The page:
This is a glossary of the common terms and phrases associated with climate change and climate science.
a collection of airborne particles, typically less than 100th of a millimetre in size, that reside in the atmosphere.
a measure of how much light airborne particles prevent from passing through a column of atmosphere. Aerosols tend to absorb or reflect incoming sunlight, thus reducing visibility and increasing optical depth.
caused or produced by humans.
the process of assigning causes to detected climate change, whether man-made or natural.
the mass of living organisms, and dead matter such as wood, leaves, and other organic matter.
that part of the Earth consisting of living organisms, including in the atmosphere, on land and in the ocean.
representative temperature of a roughly triangular area of the United Kingdom enclosed by Bristol, Lancashire and London.
The level at which half of possible outcomes lie above and half below; often referred to as the median.
carbon dioxide, a gas in Earth's atmosphere. It occurs naturally and is also a by-product of human activity such as burning fossil fuels and land-use change. It is the principal anthropogenic greenhouse gas.
average weather and its variability over a period of time, ranging from months to millions of years. The World Meteorological Organization standard is a 30-year average.
a change in the climate's mean and variability for an extended period of decades, or more.
an initial process in the climate leads to a change in another process in the climate, which in turn influences the initial one. A positive feedback intensifies the original process, and a negative feedback reduces it. A warming climate could increase the release of carbon dioxide from soils. Since carbon dioxide is a greenhouse gas, the additional release of carbon dioxide would further warm the climate - this is an example of a positive feedback.
a mathematical representation of the climate system based on its physical, chemical and biological components, in the form of a computer program. The computer climate models used at the Met Office Hadley Centre are detailed three-dimensional representations of major components of the climate system. Coupled climate models are the most complex, combining various components such as atmosphere, ocean, sea ice and land surface. They are run on the Met Office's supercomputer.
the process of demonstrating that climate has changed in some defined statistical sense, without providing a reason for that change.
El Niño is a periodic warming of the tropical Eastern Pacific Ocean associated with a fluctuation in the low latitude pressure system known as the Southern Oscillation. This atmosphere-ocean interaction is known as ENSO, and normally occurs on timescales of between two to seven years.
biomass lain down in the Earth millions of years ago, such as coal, oil, and natural gas, which when burnt produce carbon dioxide.
the non-living, solid portion of the Earth, including rocks.
the reduction in the amount of solar radiation at the Earth's surface, through the presence of aerosols.
a rise in the Earth's temperature, often used with respect to the observed increase since the early 20th century.
gases in the atmosphere, which absorb thermal infra-red radiation emitted by the Earth's surface, the atmosphere and clouds e.g. water vapour, carbon dioxide, methane and nitrous oxide.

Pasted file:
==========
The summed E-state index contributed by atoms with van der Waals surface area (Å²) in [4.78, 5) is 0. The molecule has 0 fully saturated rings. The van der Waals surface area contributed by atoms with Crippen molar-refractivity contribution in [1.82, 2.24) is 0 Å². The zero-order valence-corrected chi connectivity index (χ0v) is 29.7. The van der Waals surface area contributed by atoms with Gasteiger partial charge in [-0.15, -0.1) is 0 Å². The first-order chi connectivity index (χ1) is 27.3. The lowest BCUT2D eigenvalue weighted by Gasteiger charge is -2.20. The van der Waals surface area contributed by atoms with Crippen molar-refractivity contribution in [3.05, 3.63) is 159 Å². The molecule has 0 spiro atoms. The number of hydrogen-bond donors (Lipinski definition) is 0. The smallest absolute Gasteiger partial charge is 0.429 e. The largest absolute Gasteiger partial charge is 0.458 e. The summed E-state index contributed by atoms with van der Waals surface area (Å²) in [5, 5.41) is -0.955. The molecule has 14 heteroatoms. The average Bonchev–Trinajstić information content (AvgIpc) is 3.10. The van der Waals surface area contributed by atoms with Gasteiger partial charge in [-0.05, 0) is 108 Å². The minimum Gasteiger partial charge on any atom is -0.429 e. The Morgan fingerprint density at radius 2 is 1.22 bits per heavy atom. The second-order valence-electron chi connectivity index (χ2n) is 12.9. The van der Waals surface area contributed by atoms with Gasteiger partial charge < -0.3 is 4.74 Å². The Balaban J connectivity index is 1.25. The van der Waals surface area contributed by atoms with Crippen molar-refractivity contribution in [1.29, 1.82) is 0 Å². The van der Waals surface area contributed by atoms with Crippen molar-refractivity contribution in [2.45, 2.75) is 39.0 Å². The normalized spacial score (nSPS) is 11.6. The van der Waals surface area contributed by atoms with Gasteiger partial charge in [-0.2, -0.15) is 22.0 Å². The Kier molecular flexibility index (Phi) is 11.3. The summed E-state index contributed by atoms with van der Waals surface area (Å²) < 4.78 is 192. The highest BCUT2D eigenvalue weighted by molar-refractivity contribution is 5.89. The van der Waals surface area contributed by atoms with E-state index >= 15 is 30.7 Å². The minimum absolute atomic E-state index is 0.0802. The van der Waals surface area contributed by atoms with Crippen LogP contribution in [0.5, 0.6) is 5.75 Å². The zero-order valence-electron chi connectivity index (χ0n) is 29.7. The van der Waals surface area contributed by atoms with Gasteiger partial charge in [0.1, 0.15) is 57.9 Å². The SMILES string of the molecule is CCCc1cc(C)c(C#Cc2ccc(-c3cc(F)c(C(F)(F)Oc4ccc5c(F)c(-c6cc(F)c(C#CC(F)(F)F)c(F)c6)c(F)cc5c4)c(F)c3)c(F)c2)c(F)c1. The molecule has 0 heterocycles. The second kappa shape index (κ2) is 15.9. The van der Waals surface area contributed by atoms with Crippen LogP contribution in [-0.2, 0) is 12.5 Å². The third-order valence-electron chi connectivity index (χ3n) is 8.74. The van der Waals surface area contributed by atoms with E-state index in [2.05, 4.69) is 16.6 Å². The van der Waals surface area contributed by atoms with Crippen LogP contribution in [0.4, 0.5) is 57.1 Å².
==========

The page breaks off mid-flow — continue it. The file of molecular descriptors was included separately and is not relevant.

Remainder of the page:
the Gulf Stream is a warm ocean current originating near the Caribbean and the Gulf of Mexico which follows the east coast of the USA before turning into the North Atlantic Drift towards north west Europe. This combined system transports heat from low to high latitudes, keeping north west European winter temperatures higher than they would otherwise be.
the Met Office Hadley Centre's third generation climate model
the Met Office Hadley Centre's Global Environment Model.
the cold phase of ENSO leading to extensive cooling of the central and eastern Pacific.
an international protocol adopted in Montreal in 1989 controlling the production and use of stratospheric ozone depleting gases.
a molecule, which in the upper atmosphere (stratosphere) filters potentially damaging ultraviolet light from reaching the Earth's surface.
climate prior to the development of climate measuring instruments, details of which are acquired from so-called proxy data, e.g. from ice sheets, tree rings, sediment, and rocks.
climate models split the Earth's atmosphere and ocean into a finite number of gridboxes (similar to the pixels on a digital camera) - the higher the number of gridboxes, the higher (or finer) the spatial resolution. For example, a model with a horizontal resolution of 1 degree would have 360 (latitude) x 180 (longitude) = 64,800 gridboxes. The height of the atmosphere, and the depth of the ocean are split into distinct layers - so the number of these layers determines the vertical resolution of the model.
a synthetic description of an event or series of actions and events.
is a branch of physics and of chemistry that studies the effects of changes in temperature, pressure, and volume on physical systems.
the world's large-scale ocean circulation driven by differences in temperature and salinity of the water masses.
the degree to which a value is unknown. In the context of climate change uncertainty arises from imperfect understanding of the physics of the atmosphere; imperfect representation of the real climate in climate models owing to limited computer power and unknown future greenhouse gas emissions.
a metropolitan area which is significantly warmer than its surroundings.
the loss removal of the rural characteristics of a town or area, a process associated with the development of civilization and technology.
Last updated: 3 September 2012